What my 2 month trip around Europe taught me about coworking and coliving
During the last 2 months, I have been living the location independant lifestyle wandering around Europe (and even more), hopping from coworking to coliving spaces.
I thought that would be of a great inspiration before working on my own coworking and coliving space project in the French Alps. And it was!
Here is what I learnt from this experience.
1. Every space is (very) different
That is the beauty of it! Whoever you are and whatever you like, there will be a space for you. Say you absolutely need to have great views over the ocean to be inspired, you could not work in a place where you can’t walk barefoot, you must switch from a standard desk to a standing desk regularly (and vice-versa), you like to have your dog nearby, you want an ideal environment to meet a lot of people or a space just 1 minute away from the beach or the ski slopes? These criteria are met in very different spaces, and you will hardy find a very personal mandatory condition which none of the coworking or coliving spaces matches.
2. Coworking is not just working in the same place and coliving is not just sharing a flat
Well, if it is, I really wonder about the experience people get… What really makes people want to use coworking or coliving spaces is the community around them. Creating and keeping this community alive is definitely the role of the coworking or coliving space manager, as a community will hardly be self managed. This involves welcoming people the right way, planning social or business related events, making sure nobody is set aside and more generally trying to make people give the best of themselves and enjoy the best experience they could get. Yes, that’s a tough job!
3. Working and living in the same building makes all the difference
There is a huge difference in terms of community where the coworking and coliving space are in the same building compared to where they are not. Working and living in the same place make anybody know the people around quicker and better. It usually implies sharing a bigger and nicer space than being in a separate appartment with 2 or 3 other people, and the group dynamics are also very different.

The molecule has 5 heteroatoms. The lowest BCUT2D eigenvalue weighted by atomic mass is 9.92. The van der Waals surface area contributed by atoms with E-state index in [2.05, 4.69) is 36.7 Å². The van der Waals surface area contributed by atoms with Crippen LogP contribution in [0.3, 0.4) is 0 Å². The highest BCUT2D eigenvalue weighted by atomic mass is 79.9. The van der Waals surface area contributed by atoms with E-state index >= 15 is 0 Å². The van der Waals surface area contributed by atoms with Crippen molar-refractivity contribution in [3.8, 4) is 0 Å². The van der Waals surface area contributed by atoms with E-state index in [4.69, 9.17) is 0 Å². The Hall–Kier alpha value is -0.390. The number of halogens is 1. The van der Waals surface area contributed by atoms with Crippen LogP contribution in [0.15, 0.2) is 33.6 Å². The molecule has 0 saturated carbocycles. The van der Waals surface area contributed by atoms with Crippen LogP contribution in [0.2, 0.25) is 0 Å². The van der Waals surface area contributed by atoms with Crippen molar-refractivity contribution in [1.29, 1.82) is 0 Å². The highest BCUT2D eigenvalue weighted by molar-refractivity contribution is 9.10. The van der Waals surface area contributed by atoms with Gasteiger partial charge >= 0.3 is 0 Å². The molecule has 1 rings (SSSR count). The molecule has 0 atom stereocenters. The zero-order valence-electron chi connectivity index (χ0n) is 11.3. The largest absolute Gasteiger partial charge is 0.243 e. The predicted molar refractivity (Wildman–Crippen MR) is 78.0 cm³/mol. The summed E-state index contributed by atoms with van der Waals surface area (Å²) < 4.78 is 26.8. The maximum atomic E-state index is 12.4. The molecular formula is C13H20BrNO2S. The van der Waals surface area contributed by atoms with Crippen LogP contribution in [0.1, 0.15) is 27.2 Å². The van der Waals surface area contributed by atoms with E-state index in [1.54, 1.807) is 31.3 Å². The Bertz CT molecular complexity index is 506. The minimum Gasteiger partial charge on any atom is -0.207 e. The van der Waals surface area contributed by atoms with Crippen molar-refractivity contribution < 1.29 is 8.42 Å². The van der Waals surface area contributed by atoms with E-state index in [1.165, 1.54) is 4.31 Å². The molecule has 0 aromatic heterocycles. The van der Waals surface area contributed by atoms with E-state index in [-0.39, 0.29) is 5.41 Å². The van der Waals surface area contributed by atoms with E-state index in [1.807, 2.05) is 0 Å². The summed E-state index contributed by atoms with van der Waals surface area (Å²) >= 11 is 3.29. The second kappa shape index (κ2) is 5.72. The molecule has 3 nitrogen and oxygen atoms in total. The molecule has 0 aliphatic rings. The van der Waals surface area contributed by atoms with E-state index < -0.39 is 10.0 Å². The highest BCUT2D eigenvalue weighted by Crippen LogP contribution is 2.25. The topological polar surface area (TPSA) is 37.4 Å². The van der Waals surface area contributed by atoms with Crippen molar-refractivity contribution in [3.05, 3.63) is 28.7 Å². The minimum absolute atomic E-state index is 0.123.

4. There is a market for premium coliving
There are many different profiles of people who are looking for coliving spaces. Yes, there are students on a tight budget, people just seizing the digital nomad trend as well as others in a transition between two different careers. And these people may look for basic options or cheap destinations. But there are also established freelancers or remote workers for big companies who may need higher standards, better quality or top-end destinations. And very few options are available for them in Europe at the moment.
5. The more options, the more people
Having many similar coworking or coliving spaces in a specific area might be an issue if they answer the exact same needs and don’t differ from one another. Instead of that, having spaces providing different options may attract various kind of people, which also means more people. Competition turns into complementarity and the whole area benefits from the collaboration between the spaces.
6. It is not worth saving on basic needs
There are a few basic requirements in a coworking and coliving space, which absolutely need to be addressed. The internet connection is probably the most important of them, but comfortable chairs and beds, coffee quality and cleanliness are also very important to many people. Investing in quality hardware to make sure people can count on reliable equipment regarding these essential features is absolutely mandatory. Having to buy a 4G sim card to overcome an unstable wifi connection or having to come early to pick up one of the non broken chairs is definitely not an option.
7. Community is what makes people want to come back
It is already very good if location independant workers come to a coworking or coliving space. But that is even better if they come back again! Yes, they enjoyed the weather, the small village atmosphere, the surfing or the skiing, but they could also get that somewhere else. They will come back if they had a blast, and this usually comes from the people they met. Building a community of like-minded people is hard, but it is the key to a sustainable coworking or coliving space!
8. Clear rules have to be defined
Living with other people can become a nightmare if everybody applies their own rules. Bringing a pet in a coworking or coliving space is a real problem for those who are allergic and spending the whole morning on a skype call or forgeting dirty mugs in the sink may bother other coworkers. Rules have to be clear at the time people book, and reminded when they arrive to avoid unnecessary friction.
9. Short term and long term stays
Keeping a communiy of people sharing a similar lifestyle also means making sure that some of them are not just on holidays while others are working very hard. Sharing a coliving makes sense if everybody wants to be involved in the community. On the other hand, it is nice to have people pushing for social events but partying everyday is not possible when you need to wake up early in the mornings… Sometimes, people staying for a few days are more likely to enjoy the area and the activities around and tend not to work too much. On the contrary, people staying for a month or more are usually mainly working, and have no rush in enjoying the local activities. Mixing both kind of stays and people is fine as long as the group atmosphere remains.